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REX HENDERSON
Missouri
About
Rex Henderson

 

 

A Kindred Spirit

I've never owned a horse
A saddle, lariat or a steer.
I've never owned grazing land
And for a cowboy that is queer.

I've never owned a cow or calf
So a cowboy I just haven't been.
I've tried to be a cowboy poet,
But prizes I'll never win.

And when it comes to recitin',
I can't remember a single line.
And when I begin to read,
I'm already slippin' in decline.

From all the failures listed above
It makes me feel sorta sad.
When tempted to be a cowboy,
I think of the hanging chad.

So I'll never be a cowboy,
But how I love the cowboy way,
The simple life, the love of nature
Just down right honest folk are they.

I love their creative songs and poems,
I love their smiles and friendliness,
Their handshakes and the hugs.
I love the meetings I confess.

I love to sit around the campfires
When the evening shadows fall
Listening to our many poets
And musicians who give their all.

Their warm spirits burst into flame
Like the fire around the wood
But the flame of kindred spirit
Burned brighter than the wood.

Cowboy friends, each a library,
An epitome of love and care
These are the fires that warm most
There is nothing to compare.
 
From the glow of many campfires,
The Meetings in Mountain View,
The Winter Watt's Meetings,
And the honor of bidding adieu,

These meetings I highly treasure
For they represent the old West,
The Cowboy's place in history
And the fellowship of the best.

From down on the ol' Texas trail
I yearn to ride back some day
For the music and the poems,
And hugs the good old cowboy way.

Rex Henderson
This poem may not be reprinted or reposted without the author's written permission.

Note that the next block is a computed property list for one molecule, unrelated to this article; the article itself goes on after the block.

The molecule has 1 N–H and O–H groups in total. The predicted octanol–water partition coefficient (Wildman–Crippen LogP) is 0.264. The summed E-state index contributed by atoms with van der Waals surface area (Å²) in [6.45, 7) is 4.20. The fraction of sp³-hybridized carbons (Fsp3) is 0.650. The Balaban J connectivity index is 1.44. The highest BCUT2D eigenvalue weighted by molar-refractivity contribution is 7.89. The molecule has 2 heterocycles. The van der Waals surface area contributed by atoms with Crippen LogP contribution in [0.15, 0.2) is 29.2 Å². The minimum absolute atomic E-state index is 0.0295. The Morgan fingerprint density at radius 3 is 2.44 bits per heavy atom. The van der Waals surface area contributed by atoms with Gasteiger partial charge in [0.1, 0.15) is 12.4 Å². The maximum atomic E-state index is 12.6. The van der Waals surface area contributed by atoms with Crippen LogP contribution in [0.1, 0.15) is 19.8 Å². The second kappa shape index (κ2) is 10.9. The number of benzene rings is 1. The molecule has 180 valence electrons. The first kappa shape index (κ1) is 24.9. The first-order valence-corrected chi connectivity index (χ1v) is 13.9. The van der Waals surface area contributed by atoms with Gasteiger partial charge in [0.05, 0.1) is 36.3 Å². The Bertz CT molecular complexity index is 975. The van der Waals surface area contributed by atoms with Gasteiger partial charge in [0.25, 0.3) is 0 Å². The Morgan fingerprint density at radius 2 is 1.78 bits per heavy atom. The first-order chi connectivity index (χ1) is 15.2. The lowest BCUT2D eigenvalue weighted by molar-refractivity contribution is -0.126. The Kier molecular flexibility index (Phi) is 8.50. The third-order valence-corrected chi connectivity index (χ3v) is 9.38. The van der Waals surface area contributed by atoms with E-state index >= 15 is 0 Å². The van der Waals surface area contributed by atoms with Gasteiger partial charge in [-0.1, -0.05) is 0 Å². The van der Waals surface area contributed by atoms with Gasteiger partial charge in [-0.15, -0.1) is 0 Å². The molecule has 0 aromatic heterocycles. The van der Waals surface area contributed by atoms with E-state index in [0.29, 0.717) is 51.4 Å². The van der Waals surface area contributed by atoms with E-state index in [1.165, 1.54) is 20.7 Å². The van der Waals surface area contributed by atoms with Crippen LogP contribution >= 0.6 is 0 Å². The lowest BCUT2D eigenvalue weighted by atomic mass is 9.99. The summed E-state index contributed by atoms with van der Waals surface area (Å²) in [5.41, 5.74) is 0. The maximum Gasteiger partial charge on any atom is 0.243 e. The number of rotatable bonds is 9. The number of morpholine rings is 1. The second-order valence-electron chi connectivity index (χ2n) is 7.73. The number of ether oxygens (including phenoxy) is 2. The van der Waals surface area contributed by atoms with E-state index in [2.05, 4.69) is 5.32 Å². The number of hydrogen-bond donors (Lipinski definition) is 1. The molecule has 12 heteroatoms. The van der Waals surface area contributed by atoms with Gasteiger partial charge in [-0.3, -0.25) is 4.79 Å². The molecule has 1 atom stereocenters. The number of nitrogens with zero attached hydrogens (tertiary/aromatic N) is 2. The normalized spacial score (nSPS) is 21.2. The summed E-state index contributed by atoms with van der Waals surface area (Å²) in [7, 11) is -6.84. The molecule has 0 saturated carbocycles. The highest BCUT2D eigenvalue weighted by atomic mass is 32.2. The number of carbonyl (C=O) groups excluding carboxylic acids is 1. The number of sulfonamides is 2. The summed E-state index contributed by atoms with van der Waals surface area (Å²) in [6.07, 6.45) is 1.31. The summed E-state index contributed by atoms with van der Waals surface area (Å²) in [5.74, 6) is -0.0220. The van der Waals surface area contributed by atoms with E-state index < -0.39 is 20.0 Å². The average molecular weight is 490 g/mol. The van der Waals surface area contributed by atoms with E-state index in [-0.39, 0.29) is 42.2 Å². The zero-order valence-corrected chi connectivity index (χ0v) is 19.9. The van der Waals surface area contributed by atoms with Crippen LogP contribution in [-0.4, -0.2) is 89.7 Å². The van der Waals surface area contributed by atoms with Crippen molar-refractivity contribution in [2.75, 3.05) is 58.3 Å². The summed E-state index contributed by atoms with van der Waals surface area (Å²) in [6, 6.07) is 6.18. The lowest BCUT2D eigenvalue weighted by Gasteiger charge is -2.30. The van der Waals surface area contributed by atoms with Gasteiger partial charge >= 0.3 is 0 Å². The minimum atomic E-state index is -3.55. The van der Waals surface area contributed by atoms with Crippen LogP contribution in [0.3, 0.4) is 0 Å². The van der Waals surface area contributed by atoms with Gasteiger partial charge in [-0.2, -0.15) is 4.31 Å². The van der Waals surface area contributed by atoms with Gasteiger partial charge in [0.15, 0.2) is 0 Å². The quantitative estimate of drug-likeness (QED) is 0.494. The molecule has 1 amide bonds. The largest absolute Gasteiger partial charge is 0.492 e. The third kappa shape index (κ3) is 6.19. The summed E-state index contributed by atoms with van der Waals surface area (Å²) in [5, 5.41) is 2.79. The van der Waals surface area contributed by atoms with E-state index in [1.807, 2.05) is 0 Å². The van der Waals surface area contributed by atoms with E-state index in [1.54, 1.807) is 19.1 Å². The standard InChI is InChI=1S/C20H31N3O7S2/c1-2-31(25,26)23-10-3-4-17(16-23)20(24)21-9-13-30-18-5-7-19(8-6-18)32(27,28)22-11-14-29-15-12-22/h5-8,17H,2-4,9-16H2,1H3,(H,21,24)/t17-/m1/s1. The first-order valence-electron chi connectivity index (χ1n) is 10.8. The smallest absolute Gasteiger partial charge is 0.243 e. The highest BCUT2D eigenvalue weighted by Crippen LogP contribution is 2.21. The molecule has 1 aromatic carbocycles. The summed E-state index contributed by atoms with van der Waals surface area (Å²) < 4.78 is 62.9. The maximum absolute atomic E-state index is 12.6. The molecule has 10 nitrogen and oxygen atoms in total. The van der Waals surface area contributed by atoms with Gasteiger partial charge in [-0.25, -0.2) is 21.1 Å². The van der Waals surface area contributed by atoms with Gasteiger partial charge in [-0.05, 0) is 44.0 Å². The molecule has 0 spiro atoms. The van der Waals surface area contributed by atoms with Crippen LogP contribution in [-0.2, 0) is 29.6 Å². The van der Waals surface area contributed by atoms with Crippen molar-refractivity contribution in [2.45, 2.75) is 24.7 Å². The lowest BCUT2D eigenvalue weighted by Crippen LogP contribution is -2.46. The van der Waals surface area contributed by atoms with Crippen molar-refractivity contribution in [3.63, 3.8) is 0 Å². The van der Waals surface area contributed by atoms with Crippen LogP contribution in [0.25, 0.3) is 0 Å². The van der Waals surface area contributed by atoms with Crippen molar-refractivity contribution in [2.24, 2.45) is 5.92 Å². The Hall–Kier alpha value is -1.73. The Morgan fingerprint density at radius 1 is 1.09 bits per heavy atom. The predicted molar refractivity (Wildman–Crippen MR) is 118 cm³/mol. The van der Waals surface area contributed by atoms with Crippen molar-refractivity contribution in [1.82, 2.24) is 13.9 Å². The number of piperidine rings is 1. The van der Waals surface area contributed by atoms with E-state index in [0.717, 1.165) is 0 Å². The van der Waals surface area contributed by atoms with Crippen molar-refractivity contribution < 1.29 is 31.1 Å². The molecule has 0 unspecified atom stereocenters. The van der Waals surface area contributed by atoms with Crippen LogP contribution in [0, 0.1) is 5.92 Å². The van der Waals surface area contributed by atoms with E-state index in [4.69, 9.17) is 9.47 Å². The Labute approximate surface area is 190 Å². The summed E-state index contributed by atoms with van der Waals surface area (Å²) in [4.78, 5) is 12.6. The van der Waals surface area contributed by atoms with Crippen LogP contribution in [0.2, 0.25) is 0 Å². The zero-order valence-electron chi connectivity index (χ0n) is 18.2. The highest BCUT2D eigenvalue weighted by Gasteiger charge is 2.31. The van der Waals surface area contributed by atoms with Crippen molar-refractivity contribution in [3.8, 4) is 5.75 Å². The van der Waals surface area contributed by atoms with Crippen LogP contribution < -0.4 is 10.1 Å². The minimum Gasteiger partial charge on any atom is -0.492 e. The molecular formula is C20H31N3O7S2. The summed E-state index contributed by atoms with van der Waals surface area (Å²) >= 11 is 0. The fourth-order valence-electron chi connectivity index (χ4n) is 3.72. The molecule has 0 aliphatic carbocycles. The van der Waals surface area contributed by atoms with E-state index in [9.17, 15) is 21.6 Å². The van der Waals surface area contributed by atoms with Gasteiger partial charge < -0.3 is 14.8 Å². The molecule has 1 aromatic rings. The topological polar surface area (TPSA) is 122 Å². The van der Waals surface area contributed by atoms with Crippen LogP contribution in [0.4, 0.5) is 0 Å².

Cowboy Jed

"Lord, I believe all things are right in Heaven
Just the way they oughta be, but down here,
Lord, I'm a feelin's things just aint so good.
Frettin' and complainin' is about all I hear."

W'y I just found myself flalt out a grippin"
The other day because things weren't goin' right.
And I said, "Lord, it's time You're a doin' somethin'
Like blessin' this old parched land tonight.."

The cricks and water holes are a dryin' up,
The hot, sweltering, burning winds are a schorin'
The cattle's a bawlin' "Lord, don't you care?
Why don't You send rain like its always been?"

Well, I slunked off to sleep in my old bedroll
Not knowin' what tomorrow would bring,
And I dreamt about lightin' and thunder
And a downpour that was a frightenin' thing.

It was a restless night, but when I awakened
The good Lord had come by with lots of rain.
The cricks were a flowin', the water holes a fillin',
And the rain had come to freshen once again.

Then I cried, "Lord forgive my belly achin',
And complainin', and how I questioned You.
Please help this ol' cowboy to know that
You're a watchin', and will always see us through."

Rex Henderson
This poem may not be reprinted or reposted without the author's written permission.

 

 


About Rex Henderson:

I am a member of the Missouri Cowboy Poets Association along with Leroy Watts and Neal Torrey. I grew up on a farm in southeast Kansas where there were cattle and horses.

At 19 I left the farm and entered the Ministry and have served as a Pastor for many years. For 12 years I have written weekly for a newspaper under the heading of Poetry, Prose and Praise.

I hold three Masters Degrees, one in English from Northwest MO State University, Maryville, Mo. From New Orleans Baptist Theological Seminary I have two degrees; One in Religious Education and the other Master of Divinity.

My wife, Erma Lee and I have two sons and a daughter and some Grands and Great Grands.

Oklahoma is my native state.

 

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